Tyler Flaumitsch wrote:What will the large wall be? Cob infill? Modified stick build? Cobwoob? 1.21 gigawatt forcefield?
Don't know if it is permanent, but looks like fiberglass or rockwool just now. Pretty late in the season to do cob. I think the priority just now is to get it livable quick. Still, it looks really nice. Good size for a family, I think. Maybe smaller than most are used to, but I have seen a family of 5 (children being adult size) happy in a smaller space. The layout gives a sense of privacy that a square room would lack. Normally, the layout would be harder to heat (Than a cube), but in this case with the earth berm being the major heat source, it should work well. The shape of the earth berm will have more effect than the shape of the interior.
My understanding is that this is the first of a number and that different ideas will be tried in each. I look forward to seeing what those changes will be and how different things work out. I think the core design idea is good.
I have been following along during all this hard work and admiring the effort and speed at which this all took place. I do have some questions, from a architectural and structural perspective for the builders/designers of the project.
What is the expected viable lifespan anticipated for the structure before major structural intervention is required?
What has been ( or will be) done to protect the below grade contact portion of the wood from fungal and insect wood consuming organisms?
Did anybody record "man hours" total to achieve the project, and the number of hours of "special equipment" (i.e. sawmills, track hoes, etc) it took to facilitate the project?
569) We spent over a thousand dollars attaching the last layer of wood. I passionately want to get the cost of materials for the shell to fall under $200. So this needs to be dramatically reduced or eliminated. Starting by looking at one wall: there are two poles holding up about 30 sticks. Each stick has two, rather expensive, screws holding it in place. I want to replace that with zero screws. Let the pressure of the dirt hold it in place. I do have a concern that in this case there could be bowing of the sticks - so I propose adding a pole in the middle to prevent that.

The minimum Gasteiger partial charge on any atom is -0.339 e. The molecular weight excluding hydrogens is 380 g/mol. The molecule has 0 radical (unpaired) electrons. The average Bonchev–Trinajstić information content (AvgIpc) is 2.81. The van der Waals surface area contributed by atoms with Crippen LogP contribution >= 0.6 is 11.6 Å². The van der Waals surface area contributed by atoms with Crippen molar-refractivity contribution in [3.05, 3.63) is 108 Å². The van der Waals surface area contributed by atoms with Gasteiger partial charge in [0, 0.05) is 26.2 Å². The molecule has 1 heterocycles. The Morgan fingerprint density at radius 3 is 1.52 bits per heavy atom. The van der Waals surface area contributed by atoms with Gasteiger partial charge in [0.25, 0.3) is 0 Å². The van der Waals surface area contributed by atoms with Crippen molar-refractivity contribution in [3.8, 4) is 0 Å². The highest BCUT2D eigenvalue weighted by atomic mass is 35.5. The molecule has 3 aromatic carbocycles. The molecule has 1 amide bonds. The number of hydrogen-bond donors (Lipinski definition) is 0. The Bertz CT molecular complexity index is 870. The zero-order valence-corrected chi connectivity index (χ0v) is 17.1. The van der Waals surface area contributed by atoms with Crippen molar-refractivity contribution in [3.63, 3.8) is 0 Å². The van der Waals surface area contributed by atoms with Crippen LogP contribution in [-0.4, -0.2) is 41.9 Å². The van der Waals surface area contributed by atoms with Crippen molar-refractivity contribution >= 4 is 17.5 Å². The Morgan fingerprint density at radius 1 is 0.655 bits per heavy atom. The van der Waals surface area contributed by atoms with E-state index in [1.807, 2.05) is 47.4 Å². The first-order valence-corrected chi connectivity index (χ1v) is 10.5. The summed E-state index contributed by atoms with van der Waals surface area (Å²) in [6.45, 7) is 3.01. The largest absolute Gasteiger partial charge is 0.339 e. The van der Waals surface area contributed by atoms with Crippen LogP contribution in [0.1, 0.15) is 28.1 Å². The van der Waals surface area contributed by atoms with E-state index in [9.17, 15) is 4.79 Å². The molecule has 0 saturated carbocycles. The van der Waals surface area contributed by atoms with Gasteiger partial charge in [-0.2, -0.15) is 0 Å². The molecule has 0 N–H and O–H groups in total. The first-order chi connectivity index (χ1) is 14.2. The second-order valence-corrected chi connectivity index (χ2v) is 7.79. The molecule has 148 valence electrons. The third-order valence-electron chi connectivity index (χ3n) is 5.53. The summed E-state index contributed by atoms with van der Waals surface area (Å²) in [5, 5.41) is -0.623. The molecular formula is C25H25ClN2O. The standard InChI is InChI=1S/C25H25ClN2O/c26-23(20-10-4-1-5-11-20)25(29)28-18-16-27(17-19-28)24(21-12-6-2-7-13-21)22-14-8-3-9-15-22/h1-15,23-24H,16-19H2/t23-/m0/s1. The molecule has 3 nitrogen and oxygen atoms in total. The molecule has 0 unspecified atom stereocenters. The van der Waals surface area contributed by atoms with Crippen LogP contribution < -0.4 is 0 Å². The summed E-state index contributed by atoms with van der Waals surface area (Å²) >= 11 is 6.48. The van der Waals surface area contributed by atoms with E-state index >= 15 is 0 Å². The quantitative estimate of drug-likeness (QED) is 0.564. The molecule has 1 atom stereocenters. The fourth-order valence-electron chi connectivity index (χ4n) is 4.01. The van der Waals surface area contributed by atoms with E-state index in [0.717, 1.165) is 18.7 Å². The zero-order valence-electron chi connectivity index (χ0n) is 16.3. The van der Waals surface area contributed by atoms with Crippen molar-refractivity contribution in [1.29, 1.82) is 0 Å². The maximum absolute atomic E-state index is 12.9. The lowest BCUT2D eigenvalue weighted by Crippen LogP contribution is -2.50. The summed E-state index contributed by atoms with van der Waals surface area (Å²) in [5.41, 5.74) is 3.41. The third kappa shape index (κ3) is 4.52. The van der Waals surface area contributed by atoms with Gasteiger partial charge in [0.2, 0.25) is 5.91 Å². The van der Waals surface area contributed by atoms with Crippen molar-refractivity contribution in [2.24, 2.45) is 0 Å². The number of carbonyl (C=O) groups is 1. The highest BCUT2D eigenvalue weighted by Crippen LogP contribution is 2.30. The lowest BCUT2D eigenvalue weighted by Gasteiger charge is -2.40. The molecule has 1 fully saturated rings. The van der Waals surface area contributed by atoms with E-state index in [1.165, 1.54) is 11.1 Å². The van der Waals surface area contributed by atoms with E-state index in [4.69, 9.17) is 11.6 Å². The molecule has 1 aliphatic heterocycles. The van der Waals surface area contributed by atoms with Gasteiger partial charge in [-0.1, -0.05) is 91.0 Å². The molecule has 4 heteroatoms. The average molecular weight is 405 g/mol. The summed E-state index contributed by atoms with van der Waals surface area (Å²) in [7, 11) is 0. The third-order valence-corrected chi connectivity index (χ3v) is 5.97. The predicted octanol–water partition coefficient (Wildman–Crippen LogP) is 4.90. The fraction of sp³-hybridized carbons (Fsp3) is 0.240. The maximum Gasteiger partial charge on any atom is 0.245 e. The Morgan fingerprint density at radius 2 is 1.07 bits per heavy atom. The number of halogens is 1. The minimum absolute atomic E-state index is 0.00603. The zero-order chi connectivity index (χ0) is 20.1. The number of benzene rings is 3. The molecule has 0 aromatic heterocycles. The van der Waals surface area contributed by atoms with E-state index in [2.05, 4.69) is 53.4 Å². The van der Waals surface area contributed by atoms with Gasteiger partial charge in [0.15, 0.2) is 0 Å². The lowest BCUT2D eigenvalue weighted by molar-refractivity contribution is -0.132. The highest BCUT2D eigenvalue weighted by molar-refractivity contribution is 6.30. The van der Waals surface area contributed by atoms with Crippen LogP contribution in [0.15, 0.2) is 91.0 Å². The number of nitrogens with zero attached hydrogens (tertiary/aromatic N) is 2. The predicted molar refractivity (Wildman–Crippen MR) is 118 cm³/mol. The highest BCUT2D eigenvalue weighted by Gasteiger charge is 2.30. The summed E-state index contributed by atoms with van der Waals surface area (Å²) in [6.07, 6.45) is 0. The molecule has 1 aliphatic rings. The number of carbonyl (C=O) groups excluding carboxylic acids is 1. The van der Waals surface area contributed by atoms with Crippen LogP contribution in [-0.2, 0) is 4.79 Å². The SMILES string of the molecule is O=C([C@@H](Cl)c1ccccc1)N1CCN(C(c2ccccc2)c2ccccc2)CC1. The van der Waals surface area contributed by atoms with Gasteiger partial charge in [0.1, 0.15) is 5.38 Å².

570) We could see between some of the sticks to see the billboard material on the other side. I think we should have placed smaller sticks between the bigger sticks to prevent this. Kinda like this image from the wofati article:
571) I want the wings to be about half the size they are now. Steeper. In this design they flare out a bit. In the next design I think they should not flare out at all.
572) Cut green wood in mid-spring and peel two narrow strips off then keep poles off of the ground. The rest of the bark should fall off.
What are those expensive screws doing? Just holding the logs against the poles until backfilled? If so, you should be able to lash them in place--old school vines, baling twine, or wire them like rebar.
"You must be the change you want to see in the world." "First they ignore you, then they laugh at you, then they fight you, then you win." --Mahatma Gandhi
"Preach the Gospel always, and if necessary, use words." --Francis of Assisi.
"Family farms work when the whole family works the farm." -- Adam Klaus
i like the big over hang, and wide flared "wings", looks like the beginning of a nice porch/ or transitional inside/outside space. just my two cents, perhaps its a lot of extra material to make it such....
keep up the awesome work =)
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